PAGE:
Captain America: The Winter Soldier (2014)captain-america-winter-soldier-sliceChris Evans, Anthony Mackie

This sequel to Captain America: The First Avenger (2011) proved that Marvel/Disney superhero movies could tackle serious issues without the overbearing pretentiousness and all-too-serious approach of DC/Warners’ equivalent pictures. In this case, the issue is America’s increasingly militarism in response to post-9/11 paranoia. As Cap (Chris Evans), the ultimate patriot, states about an elaborate preliminary-strike anti-terrorist weapons program advocated by a reactionary right-wing senator (an ironically cast Robert Redford), “This isn’t freedom, this is fear.” (The film is a deliberate homage to the political thrillers of the post-Watergate era.) Of course, more than anything else, this is an adrenalin-pumping action-adventure flick, with Cap getting solid support from fellow superheroes the Black Widow (Scarlett Johansson) and the Falcon (Anthony Mackie), as well as S.H.I.E.L.D. agent Maria Hill (Colbie Smulders) and head honcho Nick Fury (Samuel L. Jackson), in his fight against the Hydra moles who have infiltrated both S.H.I.E.L.D. and the highest echelons of the US military and government. (Yeah, there’s some Manchurian Candidate in this flick, too.) Directors (and siblings) Anthony and Joe Russo keep the action moving at bullet-train speed, eschewing CGI in favor of practical effects (or, at least, until the finale, which is the standard CGI-fest).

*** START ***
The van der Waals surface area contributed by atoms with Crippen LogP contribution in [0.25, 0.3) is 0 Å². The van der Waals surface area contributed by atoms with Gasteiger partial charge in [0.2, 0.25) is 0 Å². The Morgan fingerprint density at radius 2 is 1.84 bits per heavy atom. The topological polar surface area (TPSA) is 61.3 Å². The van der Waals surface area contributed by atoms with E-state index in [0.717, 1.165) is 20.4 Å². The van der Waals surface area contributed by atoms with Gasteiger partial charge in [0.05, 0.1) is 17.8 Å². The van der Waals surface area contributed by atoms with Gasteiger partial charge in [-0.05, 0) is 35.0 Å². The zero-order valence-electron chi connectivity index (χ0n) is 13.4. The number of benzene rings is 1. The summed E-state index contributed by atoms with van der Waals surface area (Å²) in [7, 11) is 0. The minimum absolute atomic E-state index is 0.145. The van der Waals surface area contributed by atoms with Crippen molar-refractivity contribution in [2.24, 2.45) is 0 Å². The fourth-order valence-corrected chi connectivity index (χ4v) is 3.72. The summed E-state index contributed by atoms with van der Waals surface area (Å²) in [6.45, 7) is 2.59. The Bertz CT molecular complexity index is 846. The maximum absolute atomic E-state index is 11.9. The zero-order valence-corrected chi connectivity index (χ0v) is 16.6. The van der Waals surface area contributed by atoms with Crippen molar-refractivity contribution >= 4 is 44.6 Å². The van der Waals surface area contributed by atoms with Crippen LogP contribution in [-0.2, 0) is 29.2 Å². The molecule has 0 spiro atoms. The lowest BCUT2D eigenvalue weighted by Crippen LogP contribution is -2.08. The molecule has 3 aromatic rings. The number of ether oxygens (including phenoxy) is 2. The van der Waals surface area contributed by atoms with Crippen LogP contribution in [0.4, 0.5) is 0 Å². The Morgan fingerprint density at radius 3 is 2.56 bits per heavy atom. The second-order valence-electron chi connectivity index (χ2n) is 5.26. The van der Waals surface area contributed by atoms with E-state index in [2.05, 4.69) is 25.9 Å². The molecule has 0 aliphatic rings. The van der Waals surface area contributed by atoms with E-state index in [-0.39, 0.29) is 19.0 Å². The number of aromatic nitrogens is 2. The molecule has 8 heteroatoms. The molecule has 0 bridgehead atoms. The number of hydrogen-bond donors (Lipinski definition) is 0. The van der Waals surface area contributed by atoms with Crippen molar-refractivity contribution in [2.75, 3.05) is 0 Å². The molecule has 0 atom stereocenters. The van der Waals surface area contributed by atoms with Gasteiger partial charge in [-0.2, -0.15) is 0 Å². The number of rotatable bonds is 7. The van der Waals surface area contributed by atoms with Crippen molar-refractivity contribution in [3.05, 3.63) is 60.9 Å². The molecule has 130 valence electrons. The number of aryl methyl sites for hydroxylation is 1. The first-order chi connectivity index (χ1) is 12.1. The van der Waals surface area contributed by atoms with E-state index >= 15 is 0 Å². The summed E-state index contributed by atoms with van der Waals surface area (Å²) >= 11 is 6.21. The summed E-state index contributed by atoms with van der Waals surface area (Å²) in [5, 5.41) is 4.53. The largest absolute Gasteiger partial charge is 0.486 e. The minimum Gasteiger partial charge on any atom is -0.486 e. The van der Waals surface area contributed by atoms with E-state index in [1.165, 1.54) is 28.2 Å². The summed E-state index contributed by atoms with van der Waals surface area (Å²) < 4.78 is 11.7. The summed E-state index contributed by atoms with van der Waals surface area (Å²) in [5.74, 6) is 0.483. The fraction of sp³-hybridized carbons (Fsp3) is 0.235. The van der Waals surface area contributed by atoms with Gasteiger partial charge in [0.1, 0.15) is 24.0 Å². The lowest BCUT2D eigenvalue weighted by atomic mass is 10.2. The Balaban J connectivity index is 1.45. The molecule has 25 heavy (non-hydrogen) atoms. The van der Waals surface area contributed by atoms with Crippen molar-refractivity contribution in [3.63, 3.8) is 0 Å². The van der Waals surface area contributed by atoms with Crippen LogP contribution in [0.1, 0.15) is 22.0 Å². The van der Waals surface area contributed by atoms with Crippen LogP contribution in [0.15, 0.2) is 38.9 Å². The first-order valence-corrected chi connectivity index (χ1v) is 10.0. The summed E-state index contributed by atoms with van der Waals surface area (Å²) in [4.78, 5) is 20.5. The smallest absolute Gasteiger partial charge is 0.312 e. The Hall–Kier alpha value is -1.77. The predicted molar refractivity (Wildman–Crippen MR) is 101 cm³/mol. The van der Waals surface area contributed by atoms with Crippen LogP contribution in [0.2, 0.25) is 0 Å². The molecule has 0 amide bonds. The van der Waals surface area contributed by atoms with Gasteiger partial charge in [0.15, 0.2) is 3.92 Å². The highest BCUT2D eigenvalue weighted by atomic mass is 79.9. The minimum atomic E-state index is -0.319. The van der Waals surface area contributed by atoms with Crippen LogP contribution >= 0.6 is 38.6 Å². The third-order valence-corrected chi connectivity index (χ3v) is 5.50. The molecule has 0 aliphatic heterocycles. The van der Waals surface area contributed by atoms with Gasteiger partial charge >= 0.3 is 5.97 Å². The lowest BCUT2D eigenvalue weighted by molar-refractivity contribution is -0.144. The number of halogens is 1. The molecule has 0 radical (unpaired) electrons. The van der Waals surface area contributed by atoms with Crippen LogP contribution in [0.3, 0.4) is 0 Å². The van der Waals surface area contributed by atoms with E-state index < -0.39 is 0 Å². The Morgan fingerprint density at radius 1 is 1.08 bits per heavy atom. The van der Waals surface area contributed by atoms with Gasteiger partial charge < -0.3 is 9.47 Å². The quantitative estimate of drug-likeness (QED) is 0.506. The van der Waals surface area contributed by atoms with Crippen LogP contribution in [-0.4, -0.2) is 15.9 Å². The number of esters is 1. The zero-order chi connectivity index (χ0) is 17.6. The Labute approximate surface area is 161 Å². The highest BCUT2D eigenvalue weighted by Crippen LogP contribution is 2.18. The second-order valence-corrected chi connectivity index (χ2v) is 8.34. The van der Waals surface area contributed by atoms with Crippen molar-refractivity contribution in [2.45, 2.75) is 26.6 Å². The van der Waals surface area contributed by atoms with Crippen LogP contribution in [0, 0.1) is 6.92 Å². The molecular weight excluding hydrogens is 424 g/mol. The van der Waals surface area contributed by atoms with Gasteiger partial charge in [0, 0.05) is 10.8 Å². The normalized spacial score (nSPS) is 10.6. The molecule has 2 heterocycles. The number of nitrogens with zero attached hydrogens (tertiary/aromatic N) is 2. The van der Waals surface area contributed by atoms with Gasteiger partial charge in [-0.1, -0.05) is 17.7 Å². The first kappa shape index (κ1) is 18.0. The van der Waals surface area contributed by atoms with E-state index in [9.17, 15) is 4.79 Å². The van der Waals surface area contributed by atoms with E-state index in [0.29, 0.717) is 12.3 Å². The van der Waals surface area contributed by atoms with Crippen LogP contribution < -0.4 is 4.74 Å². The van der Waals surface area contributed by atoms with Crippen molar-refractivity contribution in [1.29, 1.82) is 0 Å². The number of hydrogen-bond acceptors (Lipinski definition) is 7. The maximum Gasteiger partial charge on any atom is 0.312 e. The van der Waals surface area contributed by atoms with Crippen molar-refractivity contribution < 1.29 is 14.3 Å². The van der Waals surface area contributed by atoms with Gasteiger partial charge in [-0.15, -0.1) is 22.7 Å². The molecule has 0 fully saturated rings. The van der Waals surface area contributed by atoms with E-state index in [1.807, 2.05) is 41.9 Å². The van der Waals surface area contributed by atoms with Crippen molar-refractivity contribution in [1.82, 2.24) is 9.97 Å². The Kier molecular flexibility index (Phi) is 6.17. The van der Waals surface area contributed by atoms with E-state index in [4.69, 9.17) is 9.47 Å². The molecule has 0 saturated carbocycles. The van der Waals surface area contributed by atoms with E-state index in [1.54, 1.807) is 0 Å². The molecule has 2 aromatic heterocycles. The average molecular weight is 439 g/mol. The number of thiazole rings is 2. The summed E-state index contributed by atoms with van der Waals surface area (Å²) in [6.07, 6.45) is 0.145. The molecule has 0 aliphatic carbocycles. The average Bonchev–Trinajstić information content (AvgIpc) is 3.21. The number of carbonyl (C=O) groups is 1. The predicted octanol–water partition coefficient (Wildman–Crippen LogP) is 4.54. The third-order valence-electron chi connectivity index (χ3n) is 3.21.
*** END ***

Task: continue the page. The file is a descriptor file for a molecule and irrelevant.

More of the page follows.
Guardians of the Galaxy (2014)new GOTG header 3-10Zoe Saldana, Chris Pratt, Bradley Cooper (voice), Dave Bastista, Vin Diesel (voice)

This was the one that the critics who’d long had their knives out for the Marvel/Disney blockbusters predicted would be Marvel Films’ first box-office disaster, mainly because it was based on an obscure comic book series that only the most dedicated fans of the genre were even familiar with. In an example of poetic justice, Guardians of the Galaxy not only wasn’t a financial flop, it also became the highest-grossing film of 2014. The lion’s share of the credit for the success of Marvel’s first out-and-out comedy film belongs to director-writer James Gunn’s quirky sense of humor. (The story goes that Marvel Films creative overseer Joss Whedon, who obviously considered Gunn to be a kindred spirit, handed the first-draft script back to him, requesting “more James Gunn.”) The goofy collection of mismatched, self-appointed “guardians” (who are actually a gang of intergalactic crooks and scam artists) are played appropriately with tongues-in-cheek by an inspired ensemble consisting of Chris Pratt (as Peter Quill aka “Star-Lord”), Zoe Saldana (as Gamora), Dave Bautista (as Drax the Destroyer), Vin Diesel (as the voice of anthropomorphic tree Groot), and Bradley Cooper (as the voice of talking raccoon Rocket). Gunn establishes the movie’s off-beat tone during the opening credits sequence, as Pratt, on his way to a heist, dances around a desolate, rain-soaked planet to the tune of Redbone’s 1974 hit “Come and Get Your Love,” a “Singin’ in the Rain” moment for the New Millennium.

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DVD Review: “The Strange Woman” (1946)